When discussing the international coverage of Yemen's war, al-Maqtari says the media is supposed to hold up a mirror to society but has only paid lip service to different political sides, local and regional entities. "Perhaps, this is what hurts us the most as Yemenis."

"After we lost all hope in the Yemeni politician and the political elites, our hearts and eyes turned to writers, journalists and media to be our voice to stop the damage caused by failed leaders. A majority of them have turned into a whip in the hands of the politician after we saw them as a lifeline."

The lack of accurate international media coverage in Yemen has directly contributed to bad international policies at the expense of ordinary civilians in Yemen. This is also true of Syria, Iraq and Libya. Even before the war, al-Maqtari pointed out Yemen's reports lacked depth, humanity, and culture. The country was only seen through the prism of a global security threat — al-Qaida in the Arabian Peninsula.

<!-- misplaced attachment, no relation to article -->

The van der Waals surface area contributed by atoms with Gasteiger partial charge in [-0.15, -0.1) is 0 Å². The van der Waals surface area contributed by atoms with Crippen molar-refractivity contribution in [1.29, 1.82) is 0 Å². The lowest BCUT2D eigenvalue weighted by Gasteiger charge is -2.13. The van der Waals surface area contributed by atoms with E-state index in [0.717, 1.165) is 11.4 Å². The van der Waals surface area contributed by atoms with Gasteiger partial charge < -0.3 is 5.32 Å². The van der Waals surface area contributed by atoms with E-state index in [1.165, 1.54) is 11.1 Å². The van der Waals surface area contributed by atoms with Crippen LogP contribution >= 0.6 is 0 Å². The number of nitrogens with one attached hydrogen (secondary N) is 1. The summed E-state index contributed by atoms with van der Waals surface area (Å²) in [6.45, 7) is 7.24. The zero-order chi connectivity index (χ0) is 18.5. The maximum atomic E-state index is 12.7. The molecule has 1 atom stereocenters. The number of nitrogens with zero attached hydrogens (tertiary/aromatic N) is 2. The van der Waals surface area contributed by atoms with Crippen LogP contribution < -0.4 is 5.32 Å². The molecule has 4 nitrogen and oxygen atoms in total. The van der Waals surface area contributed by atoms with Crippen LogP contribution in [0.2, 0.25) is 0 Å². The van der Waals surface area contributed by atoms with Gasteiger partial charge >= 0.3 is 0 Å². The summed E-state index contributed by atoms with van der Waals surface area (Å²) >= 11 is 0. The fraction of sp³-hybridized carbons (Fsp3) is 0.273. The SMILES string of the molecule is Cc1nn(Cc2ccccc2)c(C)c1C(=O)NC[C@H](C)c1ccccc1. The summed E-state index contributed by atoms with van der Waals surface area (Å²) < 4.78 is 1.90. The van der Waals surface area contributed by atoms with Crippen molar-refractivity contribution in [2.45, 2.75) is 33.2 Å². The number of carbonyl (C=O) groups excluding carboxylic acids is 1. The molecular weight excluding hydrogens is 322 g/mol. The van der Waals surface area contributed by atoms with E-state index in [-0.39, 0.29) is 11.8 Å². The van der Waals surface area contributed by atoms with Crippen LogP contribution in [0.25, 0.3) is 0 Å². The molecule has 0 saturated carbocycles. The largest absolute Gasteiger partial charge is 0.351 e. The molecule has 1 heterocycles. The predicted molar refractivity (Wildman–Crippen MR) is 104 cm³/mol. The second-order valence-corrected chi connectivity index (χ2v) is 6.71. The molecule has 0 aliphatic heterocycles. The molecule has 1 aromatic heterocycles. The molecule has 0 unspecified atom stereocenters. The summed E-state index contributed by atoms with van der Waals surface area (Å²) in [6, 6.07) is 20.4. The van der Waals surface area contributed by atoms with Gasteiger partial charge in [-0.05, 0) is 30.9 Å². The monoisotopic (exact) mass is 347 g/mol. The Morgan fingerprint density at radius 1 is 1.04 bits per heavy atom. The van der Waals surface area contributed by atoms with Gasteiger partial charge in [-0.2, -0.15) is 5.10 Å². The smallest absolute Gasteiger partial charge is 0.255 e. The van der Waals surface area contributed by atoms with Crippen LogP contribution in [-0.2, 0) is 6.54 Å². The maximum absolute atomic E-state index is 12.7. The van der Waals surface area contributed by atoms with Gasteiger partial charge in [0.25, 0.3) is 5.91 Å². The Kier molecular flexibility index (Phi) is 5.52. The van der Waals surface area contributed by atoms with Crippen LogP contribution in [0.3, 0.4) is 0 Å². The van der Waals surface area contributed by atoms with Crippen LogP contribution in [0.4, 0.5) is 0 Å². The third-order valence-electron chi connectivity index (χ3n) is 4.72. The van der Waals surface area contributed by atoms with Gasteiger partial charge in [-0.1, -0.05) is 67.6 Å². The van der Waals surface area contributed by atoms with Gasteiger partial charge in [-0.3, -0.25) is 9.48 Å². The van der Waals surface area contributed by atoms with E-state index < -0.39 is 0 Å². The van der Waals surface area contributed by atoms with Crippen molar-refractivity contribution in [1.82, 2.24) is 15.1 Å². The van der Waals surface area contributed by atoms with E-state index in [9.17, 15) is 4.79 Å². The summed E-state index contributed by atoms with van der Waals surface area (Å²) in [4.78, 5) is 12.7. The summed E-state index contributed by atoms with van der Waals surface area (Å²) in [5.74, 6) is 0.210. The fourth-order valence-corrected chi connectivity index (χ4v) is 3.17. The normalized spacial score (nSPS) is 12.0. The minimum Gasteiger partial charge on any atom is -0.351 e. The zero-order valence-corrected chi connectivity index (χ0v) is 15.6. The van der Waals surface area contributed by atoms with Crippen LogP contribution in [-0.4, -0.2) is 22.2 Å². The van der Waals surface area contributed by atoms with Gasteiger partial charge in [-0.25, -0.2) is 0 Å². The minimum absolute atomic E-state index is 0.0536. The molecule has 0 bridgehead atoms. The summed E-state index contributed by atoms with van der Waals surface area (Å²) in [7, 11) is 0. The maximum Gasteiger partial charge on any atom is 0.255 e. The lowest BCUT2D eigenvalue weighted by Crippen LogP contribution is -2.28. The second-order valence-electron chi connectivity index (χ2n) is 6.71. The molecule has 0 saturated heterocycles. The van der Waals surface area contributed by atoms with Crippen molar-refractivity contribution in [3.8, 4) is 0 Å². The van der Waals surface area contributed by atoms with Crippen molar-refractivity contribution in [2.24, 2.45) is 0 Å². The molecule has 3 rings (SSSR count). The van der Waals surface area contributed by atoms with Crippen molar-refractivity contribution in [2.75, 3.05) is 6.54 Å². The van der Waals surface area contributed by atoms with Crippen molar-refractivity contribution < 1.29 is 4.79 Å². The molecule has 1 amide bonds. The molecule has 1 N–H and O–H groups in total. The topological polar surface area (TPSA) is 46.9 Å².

When the war started in 2015, she wrote in The New York Times: "The international community must take stock of its responsibility in fostering this crisis." She has repeatedly called out the UN's failings, accusing the organization of pandering to different political sides and not holding them accountable.

"If you follow them [the UN]," she says, "you will see their actions are no different from the madness of politicians, and in many ways, they have orchestrated all of this — madness and corruption. In this regard, I can propose to the United Nations to change the status of its envoys in Yemen from 'UN envoy' to 'UN failure.'"